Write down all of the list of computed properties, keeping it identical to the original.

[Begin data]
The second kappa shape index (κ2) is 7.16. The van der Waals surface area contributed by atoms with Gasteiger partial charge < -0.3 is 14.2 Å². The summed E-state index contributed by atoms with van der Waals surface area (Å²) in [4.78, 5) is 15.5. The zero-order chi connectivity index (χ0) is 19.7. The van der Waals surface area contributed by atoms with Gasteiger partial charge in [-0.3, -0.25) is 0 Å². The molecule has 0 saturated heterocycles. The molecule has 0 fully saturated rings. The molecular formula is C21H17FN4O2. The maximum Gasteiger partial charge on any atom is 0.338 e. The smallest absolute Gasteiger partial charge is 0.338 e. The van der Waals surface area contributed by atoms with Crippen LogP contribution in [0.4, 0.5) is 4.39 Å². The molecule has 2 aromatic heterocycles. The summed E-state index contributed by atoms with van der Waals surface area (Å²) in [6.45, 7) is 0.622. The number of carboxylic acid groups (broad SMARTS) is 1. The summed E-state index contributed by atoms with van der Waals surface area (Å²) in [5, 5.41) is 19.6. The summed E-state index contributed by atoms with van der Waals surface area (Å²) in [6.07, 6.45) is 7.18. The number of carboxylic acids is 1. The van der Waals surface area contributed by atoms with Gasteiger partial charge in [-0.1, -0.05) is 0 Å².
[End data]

The second kappa shape index (κ2) is 7.16. The van der Waals surface area contributed by atoms with Gasteiger partial charge < -0.3 is 14.2 Å². The summed E-state index contributed by atoms with van der Waals surface area (Å²) in [4.78, 5) is 15.5. The zero-order chi connectivity index (χ0) is 19.7. The van der Waals surface area contributed by atoms with Gasteiger partial charge in [-0.3, -0.25) is 0 Å². The molecule has 0 saturated heterocycles. The molecule has 0 fully saturated rings. The molecular formula is C21H17FN4O2. The maximum Gasteiger partial charge on any atom is 0.338 e. The smallest absolute Gasteiger partial charge is 0.338 e. The van der Waals surface area contributed by atoms with Crippen LogP contribution in [0.4, 0.5) is 4.39 Å². The molecule has 2 aromatic heterocycles. The summed E-state index contributed by atoms with van der Waals surface area (Å²) in [6.45, 7) is 0.622. The number of carboxylic acid groups (broad SMARTS) is 1. The summed E-state index contributed by atoms with van der Waals surface area (Å²) in [5, 5.41) is 19.6. The summed E-state index contributed by atoms with van der Waals surface area (Å²) in [6.07, 6.45) is 7.18. The number of carboxylic acids is 1. The van der Waals surface area contributed by atoms with Gasteiger partial charge in [-0.1, -0.05) is 0 Å².